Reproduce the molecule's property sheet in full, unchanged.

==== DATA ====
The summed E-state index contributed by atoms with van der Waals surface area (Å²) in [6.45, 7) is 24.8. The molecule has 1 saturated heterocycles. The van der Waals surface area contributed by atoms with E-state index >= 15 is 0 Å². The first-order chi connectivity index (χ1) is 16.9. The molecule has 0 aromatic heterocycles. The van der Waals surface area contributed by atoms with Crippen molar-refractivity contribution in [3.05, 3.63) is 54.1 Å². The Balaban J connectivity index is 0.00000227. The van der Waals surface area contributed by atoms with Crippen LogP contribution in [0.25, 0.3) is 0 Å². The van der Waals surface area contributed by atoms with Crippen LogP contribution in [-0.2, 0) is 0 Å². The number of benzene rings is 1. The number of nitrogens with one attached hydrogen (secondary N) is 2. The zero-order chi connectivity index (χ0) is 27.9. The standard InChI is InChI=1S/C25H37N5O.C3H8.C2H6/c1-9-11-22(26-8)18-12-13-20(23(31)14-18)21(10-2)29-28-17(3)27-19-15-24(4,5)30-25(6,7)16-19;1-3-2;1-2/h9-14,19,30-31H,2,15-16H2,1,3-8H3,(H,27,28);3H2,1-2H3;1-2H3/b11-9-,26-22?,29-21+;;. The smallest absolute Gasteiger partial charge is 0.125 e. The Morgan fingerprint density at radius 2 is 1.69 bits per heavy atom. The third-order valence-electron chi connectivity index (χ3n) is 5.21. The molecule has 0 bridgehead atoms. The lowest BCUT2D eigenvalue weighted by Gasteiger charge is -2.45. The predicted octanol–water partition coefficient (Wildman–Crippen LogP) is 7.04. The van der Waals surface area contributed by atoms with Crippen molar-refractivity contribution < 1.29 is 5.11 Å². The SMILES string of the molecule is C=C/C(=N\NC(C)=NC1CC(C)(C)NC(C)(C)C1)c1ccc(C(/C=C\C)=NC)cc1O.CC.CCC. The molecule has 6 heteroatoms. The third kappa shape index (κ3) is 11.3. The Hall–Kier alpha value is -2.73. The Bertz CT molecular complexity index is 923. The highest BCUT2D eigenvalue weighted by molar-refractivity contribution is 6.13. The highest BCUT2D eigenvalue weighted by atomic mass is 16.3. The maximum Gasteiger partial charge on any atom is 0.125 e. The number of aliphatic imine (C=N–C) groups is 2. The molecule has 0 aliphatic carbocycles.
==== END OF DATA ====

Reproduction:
The summed E-state index contributed by atoms with van der Waals surface area (Å²) in [6.45, 7) is 24.8. The molecule has 1 saturated heterocycles. The van der Waals surface area contributed by atoms with E-state index >= 15 is 0 Å². The first-order chi connectivity index (χ1) is 16.9. The molecule has 0 aromatic heterocycles. The van der Waals surface area contributed by atoms with Crippen molar-refractivity contribution in [3.05, 3.63) is 54.1 Å². The Balaban J connectivity index is 0.00000227. The van der Waals surface area contributed by atoms with Crippen LogP contribution in [0.25, 0.3) is 0 Å². The van der Waals surface area contributed by atoms with Crippen LogP contribution in [-0.2, 0) is 0 Å². The number of benzene rings is 1. The number of nitrogens with one attached hydrogen (secondary N) is 2. The zero-order chi connectivity index (χ0) is 27.9. The standard InChI is InChI=1S/C25H37N5O.C3H8.C2H6/c1-9-11-22(26-8)18-12-13-20(23(31)14-18)21(10-2)29-28-17(3)27-19-15-24(4,5)30-25(6,7)16-19;1-3-2;1-2/h9-14,19,30-31H,2,15-16H2,1,3-8H3,(H,27,28);3H2,1-2H3;1-2H3/b11-9-,26-22?,29-21+;;. The smallest absolute Gasteiger partial charge is 0.125 e. The Morgan fingerprint density at radius 2 is 1.69 bits per heavy atom. The third-order valence-electron chi connectivity index (χ3n) is 5.21. The molecule has 0 bridgehead atoms. The lowest BCUT2D eigenvalue weighted by Gasteiger charge is -2.45. The predicted octanol–water partition coefficient (Wildman–Crippen LogP) is 7.04. The van der Waals surface area contributed by atoms with Crippen molar-refractivity contribution < 1.29 is 5.11 Å². The SMILES string of the molecule is C=C/C(=N\NC(C)=NC1CC(C)(C)NC(C)(C)C1)c1ccc(C(/C=C\C)=NC)cc1O.CC.CCC. The molecule has 6 heteroatoms. The third kappa shape index (κ3) is 11.3. The Hall–Kier alpha value is -2.73. The Bertz CT molecular complexity index is 923. The highest BCUT2D eigenvalue weighted by molar-refractivity contribution is 6.13. The highest BCUT2D eigenvalue weighted by atomic mass is 16.3. The maximum Gasteiger partial charge on any atom is 0.125 e. The number of aliphatic imine (C=N–C) groups is 2. The molecule has 0 aliphatic carbocycles.